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- Author or Editor: Peter A. Bishop x
To determine if postharvest treatments of 1-methylcyclopropene (1-MCP) retard the senescence of highbush blueberries (Vaccinium corymbosum L.) removed from storage, `Burlington' (early) and `Coville' (late) fruit were harvested from four experimental sites and treated for 24 hours at 20 °C with 0 (control), 25 (low), 100 (medium), or 400 (high) nL·L-1 of 1-MCP. All fruit were then stored in a controlled atmosphere of 10-15 kPa O2 and 10 kPa CO2 at -1 to 1 °C for 4, 8, and 12 weeks, followed by a 20 °C shelf-life of up to 20 days. During the shelf-life period immediately after harvest and those following each storage removal, percent marketable fruit (PMF) were calculated daily as: [fruit in good condition]/[total berry number] × 100. Changes in PMF were not affected by 1-MCP treatment; hence, we conclude that 1-MCP at rates up to 400 nL·L-1 does not alter the shelf-life quality of the highbush blueberry cultivars tested.
Greenhouse tomato (Lycopersicum esculentum Mill.) producers are urged to reduce their environmental footprint. Here, the suitability of biochar produced from tomato crop green waste as a substrate for soilless, hydroponic tomato production was evaluated. Substrates containing different combinations of biochar (BC) and pine (Pinus radiata D. Don) sawdust (SD) were produced (BC0-SD100, BC25-SD75, BC50-SD50, BC75-SD25, and BC100-SD0) and characterized. The effect of these substrates on tomato growth, yield, and fruit quality was studied. Most of the measured properties of substrates containing biochar were suited to use as a soilless substrate. The electrical conductivity (EC) of substrates containing biochar was initially high (>4.6 mS·cm−1), but was easily reduced to <0.5 mS·cm−1 by rinsing with water before use. The pH of substrates containing biochar was higher than is considered acceptable for tomato production (7.5–9.3) but did not significantly (P < 0.05) affect any plant growth, yield, and fruit quality indicators measured compared with those of plants grown in pine sawdust. The results support the concept of creating a closed loop system whereby biochar produced from tomato crop green waste is used as a substrate for soilless, hydroponic tomato production, providing a sustainable means to support the growth of high-value food crops.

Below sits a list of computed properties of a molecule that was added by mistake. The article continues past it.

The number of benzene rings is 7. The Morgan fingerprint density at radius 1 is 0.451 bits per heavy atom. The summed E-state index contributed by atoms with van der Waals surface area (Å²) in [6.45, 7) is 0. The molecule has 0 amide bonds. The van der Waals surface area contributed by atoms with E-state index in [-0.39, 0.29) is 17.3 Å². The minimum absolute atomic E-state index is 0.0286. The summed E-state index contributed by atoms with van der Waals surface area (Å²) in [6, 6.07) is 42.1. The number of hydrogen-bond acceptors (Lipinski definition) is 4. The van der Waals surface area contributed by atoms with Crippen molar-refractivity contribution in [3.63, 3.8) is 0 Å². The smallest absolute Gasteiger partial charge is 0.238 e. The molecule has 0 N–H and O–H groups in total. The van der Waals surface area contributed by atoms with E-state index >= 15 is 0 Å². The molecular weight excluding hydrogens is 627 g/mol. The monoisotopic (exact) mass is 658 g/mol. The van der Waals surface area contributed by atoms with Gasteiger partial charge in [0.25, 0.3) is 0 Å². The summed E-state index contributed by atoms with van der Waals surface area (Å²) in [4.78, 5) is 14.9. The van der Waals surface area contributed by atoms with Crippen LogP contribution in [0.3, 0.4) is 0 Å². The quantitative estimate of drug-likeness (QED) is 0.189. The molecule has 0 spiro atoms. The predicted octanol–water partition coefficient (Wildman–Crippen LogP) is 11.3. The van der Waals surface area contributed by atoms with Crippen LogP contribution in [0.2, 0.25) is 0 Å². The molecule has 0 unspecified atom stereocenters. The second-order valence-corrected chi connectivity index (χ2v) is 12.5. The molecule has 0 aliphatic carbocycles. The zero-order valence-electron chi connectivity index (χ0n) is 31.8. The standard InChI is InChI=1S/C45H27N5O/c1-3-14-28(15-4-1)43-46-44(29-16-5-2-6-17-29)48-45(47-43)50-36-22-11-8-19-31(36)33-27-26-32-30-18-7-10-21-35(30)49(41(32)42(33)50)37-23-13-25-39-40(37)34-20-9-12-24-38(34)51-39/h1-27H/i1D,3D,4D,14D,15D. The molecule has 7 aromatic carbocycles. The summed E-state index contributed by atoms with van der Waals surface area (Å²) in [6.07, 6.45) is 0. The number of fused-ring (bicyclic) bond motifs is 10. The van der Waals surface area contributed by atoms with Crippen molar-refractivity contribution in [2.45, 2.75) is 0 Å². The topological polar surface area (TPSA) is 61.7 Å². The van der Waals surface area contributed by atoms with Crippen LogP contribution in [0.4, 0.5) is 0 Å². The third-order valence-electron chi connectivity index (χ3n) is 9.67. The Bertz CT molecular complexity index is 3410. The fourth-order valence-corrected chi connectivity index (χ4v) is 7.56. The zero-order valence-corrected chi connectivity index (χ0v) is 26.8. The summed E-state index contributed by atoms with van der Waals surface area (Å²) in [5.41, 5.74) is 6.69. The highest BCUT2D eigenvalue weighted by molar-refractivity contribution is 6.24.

We have developed a Nuclear Magnetic Resonance (NMR)-based approach to metabolomics research that enables the identification of bioactive compounds in crude plant extracts. For this work, we used black raspberries, which are known to contain compounds that exhibit chemopreventive activity toward oral, esophageal, and colon cancers. To ascertain bioactive components and their interrelationships, NMR results for black raspberry samples from four cultivars grown on commercial farms in Ohio were examined using principal component analysis. Multivariate analysis that included anthocyanin content (HPLC), antioxidant activity (DPPH, ABTS, FRAP), total phenolics (Folin-Ciocalteau assay), and bioactivity as measured by inhibition of colon cancer HT-29 cell line proliferation showed correlations with specific regions of NMR spectra at 400 MHz. Correlations were also observed for major and minor groupings of the black raspberry samples. Replicate black raspberry samples were examined with a 750 MHz NMR spectrometer equipped with a cryoprobe that provided a 4- to 5-fold improvement in sensitivity. In this manner, even minor bioactive components in black raspberries could be examined to determine additive and synergistic effects.